Delegates optimistic after 2023 Superior Days
Local government retaining a portion of sales taxes collected by the state seems to be gaining traction at the Capitol, the delegates said.
SUPERIOR — Winter weather shrunk the delegation that headed to Madison last week for the annual Superior Days lobbying effort.
Despite that, delegates said the event was one of the more productive ones they’ve seen in recent years.
“It was one of the better Superior Days that I have been to,” said Superior Mayor Jim Paine, who has attended 15 times dating back to when he was a student at the University of Wisconsin-Superior. “I am very pleased at how it turned out, especially the reception over our issues. It’ll take a couple of years to really assess the success of Superior Days 38, but it’s possible it could be one of the most successful ever, especially if the local revenue changes pass.”
Among the issues the delegation lobbied legislators for was keeping 20% of state-collected sales taxes local to help pay for government services. Gov. Tony Evers included the measure in the state’s biennial budget.
Douglas County Board Chairman Mark Liebaert said sales tax could mean about $8 million for Douglas County, significantly more than the $2 million in shared revenue the county has received for the last 20 years. While there are many details still to be worked out, he said he was optimistic it would pass this year.
“It felt different down there,” Liebaert said.
He had the opportunity to meet newly elected state Sen. Romaine Quinn, R-Cameron, and it was probably one of the better meetings Liebaert said he had. He said Quinn is likely to be a rising star in the Wisconsin Senate.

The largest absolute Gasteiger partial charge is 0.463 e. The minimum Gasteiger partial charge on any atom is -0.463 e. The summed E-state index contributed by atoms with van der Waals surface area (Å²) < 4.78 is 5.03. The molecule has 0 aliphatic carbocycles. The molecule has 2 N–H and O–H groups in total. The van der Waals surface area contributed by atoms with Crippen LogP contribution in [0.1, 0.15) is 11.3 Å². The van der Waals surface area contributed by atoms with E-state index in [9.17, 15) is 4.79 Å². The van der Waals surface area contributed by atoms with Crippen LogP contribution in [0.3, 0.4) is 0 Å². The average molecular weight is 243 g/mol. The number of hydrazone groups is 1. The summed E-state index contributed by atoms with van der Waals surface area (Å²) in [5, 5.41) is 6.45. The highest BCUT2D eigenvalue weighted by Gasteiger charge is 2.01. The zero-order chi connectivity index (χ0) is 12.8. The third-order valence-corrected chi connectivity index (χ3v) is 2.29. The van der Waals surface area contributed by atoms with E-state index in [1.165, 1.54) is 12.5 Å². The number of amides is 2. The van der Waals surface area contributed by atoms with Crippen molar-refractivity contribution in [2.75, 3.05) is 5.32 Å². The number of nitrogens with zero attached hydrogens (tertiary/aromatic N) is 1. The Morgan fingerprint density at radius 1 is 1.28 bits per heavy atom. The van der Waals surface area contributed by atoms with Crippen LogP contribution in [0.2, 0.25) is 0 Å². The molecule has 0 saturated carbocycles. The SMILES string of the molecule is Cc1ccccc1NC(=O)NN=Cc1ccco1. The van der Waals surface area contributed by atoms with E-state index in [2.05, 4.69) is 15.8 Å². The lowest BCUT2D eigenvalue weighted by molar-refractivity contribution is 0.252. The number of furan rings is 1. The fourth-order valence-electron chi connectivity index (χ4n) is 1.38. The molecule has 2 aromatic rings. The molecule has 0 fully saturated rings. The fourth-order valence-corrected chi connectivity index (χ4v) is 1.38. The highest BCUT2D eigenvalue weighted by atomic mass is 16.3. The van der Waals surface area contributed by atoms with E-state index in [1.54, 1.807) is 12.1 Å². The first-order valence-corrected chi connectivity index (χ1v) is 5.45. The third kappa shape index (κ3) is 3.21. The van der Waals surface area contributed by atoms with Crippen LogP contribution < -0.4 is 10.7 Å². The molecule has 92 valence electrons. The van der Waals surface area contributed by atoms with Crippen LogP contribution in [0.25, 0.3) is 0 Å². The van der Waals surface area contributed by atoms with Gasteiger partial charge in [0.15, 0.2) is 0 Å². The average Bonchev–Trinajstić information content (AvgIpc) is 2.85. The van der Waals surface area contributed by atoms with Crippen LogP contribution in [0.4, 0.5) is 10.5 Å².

Kelly Peterson, director of the Superior Business Improvement District, said this year was first year she’s ever attended Superior Days.
She was pleased to meet Quinn, and Rep. Chanz Green, R-Grand View, who represents a portion of Douglas County, but she was disappointed that Rep. Angie Sapik, R-Lake Nebagamon, didn’t attend.
Liebart, who shared Peterson’s disappointment, said the weather did have an impact on legislators and staff not being at the Capitol. Even before he headed to Madison, Liebaert said he got a call from the Wisconsin Department of Natural Resources wondering if the delegation would be down in light of the winter storm warnings.
Superior City Councilor Tylor Elm estimated that the size of the delegation was reduced by about 30 percent because of the weather.
The 2022 lobby effort was also diminished because of snowstorms.
“I was pretty frustrated with the weather,” Paine said.
However, Paine said he was still encouraged because agency and legislative meetings went well, and he’s confident that local government will see an increase in revenue this year.
Jim Caesar, director of the Development Association, said there seemed to bipartisan support for the sales tax issue, so he expects something will get done on it, but he wasn’t sure how well other legislative issues were received. Delegates also lobbied for the university to retain reciprocity payments made by out-of-state students and improved Medicaid reimbursement rates.
Peterson noted that university and high school students who traveled to Madison were engaged in the effort, and of the eight legislators her lobbying team was assigned to meet with, she said they were able to meet with legislators or staff of six of them.
“I was really proud of our delegation,” she said.
Douglas County Supervisor Sue Hendrickson, who served on Peterson’s lobbying team, said they actually had the opportunity to address three legislators directly, including Rep. Donna Rozar, R-Marshfield, and Rep. Clint Moses, R-Menomonie, who seemed to understand well the issue with Medicaid reimbursement rates.
“I think we’re going to get some real pressure from (Moses) on the state budget as far as that Medicaid reimbursement,” Hendrickson said. “He was very astute and eager to listen.”